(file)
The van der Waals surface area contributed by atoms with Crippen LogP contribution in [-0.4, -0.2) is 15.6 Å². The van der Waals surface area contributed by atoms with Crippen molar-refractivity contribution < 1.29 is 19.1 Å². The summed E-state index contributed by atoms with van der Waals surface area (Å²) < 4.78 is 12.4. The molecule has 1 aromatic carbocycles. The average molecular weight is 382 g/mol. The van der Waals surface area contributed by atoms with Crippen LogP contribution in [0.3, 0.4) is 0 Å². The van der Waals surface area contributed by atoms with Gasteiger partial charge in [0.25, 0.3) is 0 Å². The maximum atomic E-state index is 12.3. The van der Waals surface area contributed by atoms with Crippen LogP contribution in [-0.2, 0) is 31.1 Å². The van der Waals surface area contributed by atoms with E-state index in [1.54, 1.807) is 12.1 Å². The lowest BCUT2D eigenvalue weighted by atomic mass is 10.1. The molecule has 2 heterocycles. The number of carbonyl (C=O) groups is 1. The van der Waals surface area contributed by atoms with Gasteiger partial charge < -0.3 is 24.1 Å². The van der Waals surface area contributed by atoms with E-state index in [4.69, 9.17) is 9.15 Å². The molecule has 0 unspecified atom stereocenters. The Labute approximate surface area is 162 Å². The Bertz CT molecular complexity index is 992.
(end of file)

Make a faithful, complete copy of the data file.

The van der Waals surface area contributed by atoms with Crippen LogP contribution in [-0.4, -0.2) is 15.6 Å². The van der Waals surface area contributed by atoms with Crippen molar-refractivity contribution < 1.29 is 19.1 Å². The summed E-state index contributed by atoms with van der Waals surface area (Å²) < 4.78 is 12.4. The molecule has 1 aromatic carbocycles. The average molecular weight is 382 g/mol. The van der Waals surface area contributed by atoms with Crippen LogP contribution in [0.3, 0.4) is 0 Å². The van der Waals surface area contributed by atoms with Gasteiger partial charge in [0.25, 0.3) is 0 Å². The maximum atomic E-state index is 12.3. The van der Waals surface area contributed by atoms with Crippen LogP contribution in [-0.2, 0) is 31.1 Å². The van der Waals surface area contributed by atoms with E-state index in [1.54, 1.807) is 12.1 Å². The lowest BCUT2D eigenvalue weighted by atomic mass is 10.1. The molecule has 2 heterocycles. The number of carbonyl (C=O) groups is 1. The van der Waals surface area contributed by atoms with Gasteiger partial charge < -0.3 is 24.1 Å². The van der Waals surface area contributed by atoms with E-state index in [4.69, 9.17) is 9.15 Å². The molecule has 0 unspecified atom stereocenters. The Labute approximate surface area is 162 Å². The Bertz CT molecular complexity index is 992.